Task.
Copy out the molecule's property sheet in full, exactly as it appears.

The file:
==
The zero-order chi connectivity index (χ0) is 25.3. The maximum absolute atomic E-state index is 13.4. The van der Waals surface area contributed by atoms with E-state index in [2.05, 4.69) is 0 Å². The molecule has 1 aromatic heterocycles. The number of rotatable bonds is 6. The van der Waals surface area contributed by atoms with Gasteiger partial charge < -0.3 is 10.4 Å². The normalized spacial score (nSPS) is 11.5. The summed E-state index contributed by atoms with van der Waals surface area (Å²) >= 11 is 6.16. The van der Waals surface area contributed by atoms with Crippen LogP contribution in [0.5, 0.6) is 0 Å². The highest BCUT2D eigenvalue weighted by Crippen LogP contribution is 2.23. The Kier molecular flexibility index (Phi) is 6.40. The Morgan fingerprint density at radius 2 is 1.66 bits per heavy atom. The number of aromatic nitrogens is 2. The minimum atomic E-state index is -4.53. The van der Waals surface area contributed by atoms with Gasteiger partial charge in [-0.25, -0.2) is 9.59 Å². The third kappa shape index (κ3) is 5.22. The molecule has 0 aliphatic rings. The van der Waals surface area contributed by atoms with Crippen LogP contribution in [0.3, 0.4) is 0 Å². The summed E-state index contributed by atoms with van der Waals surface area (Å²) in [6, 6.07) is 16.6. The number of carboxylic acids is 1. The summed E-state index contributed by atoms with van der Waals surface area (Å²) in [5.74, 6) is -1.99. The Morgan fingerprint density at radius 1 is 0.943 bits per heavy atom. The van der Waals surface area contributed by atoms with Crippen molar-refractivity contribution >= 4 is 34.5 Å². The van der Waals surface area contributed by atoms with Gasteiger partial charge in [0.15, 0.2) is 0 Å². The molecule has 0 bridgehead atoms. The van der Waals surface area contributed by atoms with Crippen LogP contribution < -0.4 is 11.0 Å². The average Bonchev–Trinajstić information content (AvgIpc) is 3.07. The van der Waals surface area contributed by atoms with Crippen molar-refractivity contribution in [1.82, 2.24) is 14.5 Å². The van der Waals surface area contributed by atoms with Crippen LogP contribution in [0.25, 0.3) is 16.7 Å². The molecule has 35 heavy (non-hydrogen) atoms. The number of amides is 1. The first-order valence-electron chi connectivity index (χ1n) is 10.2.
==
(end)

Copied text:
The zero-order chi connectivity index (χ0) is 25.3. The maximum absolute atomic E-state index is 13.4. The van der Waals surface area contributed by atoms with E-state index in [2.05, 4.69) is 0 Å². The molecule has 1 aromatic heterocycles. The number of rotatable bonds is 6. The van der Waals surface area contributed by atoms with Gasteiger partial charge < -0.3 is 10.4 Å². The normalized spacial score (nSPS) is 11.5. The summed E-state index contributed by atoms with van der Waals surface area (Å²) >= 11 is 6.16. The van der Waals surface area contributed by atoms with Crippen LogP contribution in [0.5, 0.6) is 0 Å². The highest BCUT2D eigenvalue weighted by Crippen LogP contribution is 2.23. The Kier molecular flexibility index (Phi) is 6.40. The Morgan fingerprint density at radius 2 is 1.66 bits per heavy atom. The number of aromatic nitrogens is 2. The minimum atomic E-state index is -4.53. The van der Waals surface area contributed by atoms with Gasteiger partial charge in [-0.25, -0.2) is 9.59 Å². The third kappa shape index (κ3) is 5.22. The molecule has 0 aliphatic rings. The van der Waals surface area contributed by atoms with Crippen LogP contribution in [0.3, 0.4) is 0 Å². The summed E-state index contributed by atoms with van der Waals surface area (Å²) in [6, 6.07) is 16.6. The number of carboxylic acids is 1. The summed E-state index contributed by atoms with van der Waals surface area (Å²) in [5.74, 6) is -1.99. The Morgan fingerprint density at radius 1 is 0.943 bits per heavy atom. The van der Waals surface area contributed by atoms with Crippen molar-refractivity contribution >= 4 is 34.5 Å². The van der Waals surface area contributed by atoms with Gasteiger partial charge in [0.15, 0.2) is 0 Å². The molecule has 0 bridgehead atoms. The van der Waals surface area contributed by atoms with Crippen LogP contribution < -0.4 is 11.0 Å². The average Bonchev–Trinajstić information content (AvgIpc) is 3.07. The van der Waals surface area contributed by atoms with Crippen molar-refractivity contribution in [1.82, 2.24) is 14.5 Å². The van der Waals surface area contributed by atoms with Crippen LogP contribution in [0.25, 0.3) is 16.7 Å². The molecule has 35 heavy (non-hydrogen) atoms. The number of amides is 1. The first-order valence-electron chi connectivity index (χ1n) is 10.2.